Example 14

a. De direkteur mei wa't ik krekt praat hie...
the director with who.REL I just talked had
The director with whom I just had talked...
b. De direkteur *wa't ik krekt mei praat hie...
the director who.REL I with just talked had
The director with whom I just had talked...

An alternative for the contruction consisting of P + wa't is the use of a pronominal adverb, also called R-pronoun. It consists of the particle dêrthere plus the preposition. Here, pied piping is excluded, as is generally the case with pronominal adverbs in Frisian. This is shown in (15):

Example 15

a. De direkteur dêr't ik krekt mei praat hie...
the director there.REL I just with talked had
The director with whom I had just talked...
b. De direkteur *dêrmei't ik krekt praat hie...
the director there.REL I just with talked had
The director with whom I had just talked...

This wa't can be only used for persons but not for objects or animals:

Example 16

a. De frou mei wa't ik winkele hie
the woman with who.REL I shopped had
The woman with whom I had shopped
b. *De bal mei wa't ik boarte hie
the ball with who.REL I played had
The ball I had played with
c. *De hûn mei wa't ik in ein rûn hie
the dog with who.REL I an end walked had
The dog I went for a walk with

The construction with a pronominal adverb is the only alternative available to form a relative clause in such cases:

Example 17

a. De bal dêr't ik mei boarte hie
the ball there.REL I with played had
The ball I had played with
b. De hûn dêr't ik in ein mei rûn hie
the dog there.REL I a distance with walked had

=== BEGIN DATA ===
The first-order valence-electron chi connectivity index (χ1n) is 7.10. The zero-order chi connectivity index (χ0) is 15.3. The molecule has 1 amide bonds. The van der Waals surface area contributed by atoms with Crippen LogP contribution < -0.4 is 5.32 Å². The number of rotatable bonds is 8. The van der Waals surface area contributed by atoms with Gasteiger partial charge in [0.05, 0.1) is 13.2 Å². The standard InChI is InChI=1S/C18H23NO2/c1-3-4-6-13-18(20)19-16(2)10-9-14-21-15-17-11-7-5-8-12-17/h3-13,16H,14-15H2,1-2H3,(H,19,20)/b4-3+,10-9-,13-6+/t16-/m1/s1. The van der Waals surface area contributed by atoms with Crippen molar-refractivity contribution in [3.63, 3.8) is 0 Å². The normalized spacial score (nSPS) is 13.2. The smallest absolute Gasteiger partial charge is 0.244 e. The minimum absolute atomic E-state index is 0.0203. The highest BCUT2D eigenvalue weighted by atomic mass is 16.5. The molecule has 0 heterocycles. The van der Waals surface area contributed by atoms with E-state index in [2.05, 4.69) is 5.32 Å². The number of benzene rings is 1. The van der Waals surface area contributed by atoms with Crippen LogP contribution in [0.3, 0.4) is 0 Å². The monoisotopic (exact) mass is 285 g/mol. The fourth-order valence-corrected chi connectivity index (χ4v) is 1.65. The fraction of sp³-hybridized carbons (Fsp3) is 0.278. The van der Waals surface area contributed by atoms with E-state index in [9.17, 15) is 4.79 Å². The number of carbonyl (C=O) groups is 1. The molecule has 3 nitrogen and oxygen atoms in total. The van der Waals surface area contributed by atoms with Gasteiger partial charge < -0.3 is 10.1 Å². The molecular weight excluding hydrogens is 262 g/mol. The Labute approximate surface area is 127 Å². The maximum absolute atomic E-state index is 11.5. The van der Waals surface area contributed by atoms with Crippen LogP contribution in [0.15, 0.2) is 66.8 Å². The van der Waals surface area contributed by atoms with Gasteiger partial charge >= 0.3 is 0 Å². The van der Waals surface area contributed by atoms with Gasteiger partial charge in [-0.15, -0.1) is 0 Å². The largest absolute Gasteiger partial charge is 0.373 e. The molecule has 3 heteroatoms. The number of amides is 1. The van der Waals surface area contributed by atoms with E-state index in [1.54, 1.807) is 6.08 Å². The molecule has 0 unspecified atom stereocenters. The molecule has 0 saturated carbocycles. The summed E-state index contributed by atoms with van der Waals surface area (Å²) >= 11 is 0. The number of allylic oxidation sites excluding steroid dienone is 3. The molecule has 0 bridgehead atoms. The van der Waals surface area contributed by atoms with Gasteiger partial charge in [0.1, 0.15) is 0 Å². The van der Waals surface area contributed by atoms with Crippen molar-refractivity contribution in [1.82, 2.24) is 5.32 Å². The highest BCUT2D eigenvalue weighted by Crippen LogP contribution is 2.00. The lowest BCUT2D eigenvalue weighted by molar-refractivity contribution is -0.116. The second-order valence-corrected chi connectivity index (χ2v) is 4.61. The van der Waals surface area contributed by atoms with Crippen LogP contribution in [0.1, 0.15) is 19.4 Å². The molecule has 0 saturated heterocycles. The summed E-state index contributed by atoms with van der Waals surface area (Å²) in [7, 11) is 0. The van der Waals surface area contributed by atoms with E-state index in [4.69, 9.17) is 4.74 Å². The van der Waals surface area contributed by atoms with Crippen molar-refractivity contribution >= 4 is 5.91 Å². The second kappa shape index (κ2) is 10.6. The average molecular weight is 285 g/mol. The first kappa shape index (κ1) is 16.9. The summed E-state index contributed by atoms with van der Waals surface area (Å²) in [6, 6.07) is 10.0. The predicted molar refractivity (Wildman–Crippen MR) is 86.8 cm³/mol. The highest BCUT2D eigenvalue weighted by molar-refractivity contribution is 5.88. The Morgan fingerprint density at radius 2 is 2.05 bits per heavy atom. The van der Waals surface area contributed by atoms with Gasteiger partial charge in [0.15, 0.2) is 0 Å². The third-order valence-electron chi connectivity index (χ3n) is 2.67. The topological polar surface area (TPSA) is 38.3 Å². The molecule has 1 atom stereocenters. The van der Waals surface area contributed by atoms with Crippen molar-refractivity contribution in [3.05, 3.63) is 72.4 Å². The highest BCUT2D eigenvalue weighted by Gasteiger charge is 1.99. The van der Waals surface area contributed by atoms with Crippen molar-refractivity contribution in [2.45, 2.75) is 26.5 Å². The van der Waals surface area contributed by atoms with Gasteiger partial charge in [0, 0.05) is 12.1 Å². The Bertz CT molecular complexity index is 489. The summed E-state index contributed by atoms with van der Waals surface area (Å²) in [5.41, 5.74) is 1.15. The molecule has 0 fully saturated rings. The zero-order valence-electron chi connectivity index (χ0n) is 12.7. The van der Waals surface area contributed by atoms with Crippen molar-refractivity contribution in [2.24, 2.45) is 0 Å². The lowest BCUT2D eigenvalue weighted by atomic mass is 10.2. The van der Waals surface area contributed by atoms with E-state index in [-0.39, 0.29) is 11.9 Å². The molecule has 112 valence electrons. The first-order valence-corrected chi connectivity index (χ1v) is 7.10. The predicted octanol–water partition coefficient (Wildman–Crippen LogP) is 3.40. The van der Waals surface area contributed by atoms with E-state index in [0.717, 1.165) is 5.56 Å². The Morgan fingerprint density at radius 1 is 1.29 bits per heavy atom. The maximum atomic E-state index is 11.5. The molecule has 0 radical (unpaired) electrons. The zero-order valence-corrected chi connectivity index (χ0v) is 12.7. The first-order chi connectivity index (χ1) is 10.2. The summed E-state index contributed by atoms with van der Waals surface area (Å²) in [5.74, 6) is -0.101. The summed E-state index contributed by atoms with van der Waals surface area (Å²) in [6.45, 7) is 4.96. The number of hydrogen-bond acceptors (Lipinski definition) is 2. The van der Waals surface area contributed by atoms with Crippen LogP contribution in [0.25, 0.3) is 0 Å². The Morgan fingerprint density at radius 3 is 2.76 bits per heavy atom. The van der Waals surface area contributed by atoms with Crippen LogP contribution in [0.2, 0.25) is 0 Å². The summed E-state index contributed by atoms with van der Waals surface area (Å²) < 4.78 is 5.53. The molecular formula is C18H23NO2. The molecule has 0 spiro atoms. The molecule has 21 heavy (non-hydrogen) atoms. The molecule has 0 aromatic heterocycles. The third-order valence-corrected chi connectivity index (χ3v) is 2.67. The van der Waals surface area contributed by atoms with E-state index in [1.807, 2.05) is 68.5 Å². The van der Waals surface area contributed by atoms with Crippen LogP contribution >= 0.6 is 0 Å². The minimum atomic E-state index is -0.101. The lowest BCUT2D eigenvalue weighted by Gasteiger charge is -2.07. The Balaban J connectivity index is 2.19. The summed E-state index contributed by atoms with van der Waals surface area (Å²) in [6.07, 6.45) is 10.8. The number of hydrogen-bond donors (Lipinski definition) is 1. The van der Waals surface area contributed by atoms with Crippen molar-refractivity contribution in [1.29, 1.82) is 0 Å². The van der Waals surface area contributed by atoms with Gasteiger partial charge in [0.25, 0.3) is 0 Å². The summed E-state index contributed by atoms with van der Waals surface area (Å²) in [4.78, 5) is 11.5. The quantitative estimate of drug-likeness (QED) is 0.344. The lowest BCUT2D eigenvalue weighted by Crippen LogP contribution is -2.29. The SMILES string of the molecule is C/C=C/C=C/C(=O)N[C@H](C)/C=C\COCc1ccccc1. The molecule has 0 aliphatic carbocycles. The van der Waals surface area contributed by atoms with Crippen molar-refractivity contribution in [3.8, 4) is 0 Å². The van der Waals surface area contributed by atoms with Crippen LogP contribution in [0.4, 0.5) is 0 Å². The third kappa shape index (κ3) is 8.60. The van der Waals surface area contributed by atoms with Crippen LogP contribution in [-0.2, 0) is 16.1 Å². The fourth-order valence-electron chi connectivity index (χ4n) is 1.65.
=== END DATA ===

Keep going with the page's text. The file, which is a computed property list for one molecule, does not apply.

The dog that I had walked with for some distance
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x Dutch influence

Under the influence of Dutch (see relative pronouns in Dutch), the w-form (wêr't instead of dêr't) is increasingly used De Haan (2001:183-184), for instance:

Example 18

(Dutch: )
*It fleantúch wêr't ik op wachte...
Het vliegtuig waar ik op wachtte
the plane where.REL I on waited
The plane which I waited for...

Furthermore, pied piping is preferred in Dutch. This construction may sometimes be heard in Frisian, too:

Example 19

(Dutch: )
*It fleantúch wêrop't ik wachte...
Het vliegtuig waarop ik wachtte
the plane where.REL.on I waited
The plane which I waited for...

Pied piping is generally disapproved by prescriptive grammarians, see Hoekstra (2001) and Gosses (1948:130). Only if the distance between the pronoun and the preposition becomes too large do pied piped w-forms tend to be accepted, as noted in Tamminga (1963:132,171) and Popkema (2006:202). For these issues, see also the syntactic topic on relative clauses as prepositional complement.

[+] Possessive heads

Possessive constructions can be relativised as well. There are four ways to do this, as shown in (20) (cf. also Hoekstra (2002:70)):

Example 20

a. It famke, [waans mem] ferstoarn is
the girl whose.POS mother died is
The girl whose mother died
b. It famke, [dy har mem] ferstoarn is
the girl that.DEM her mother died is
The girl whose mother died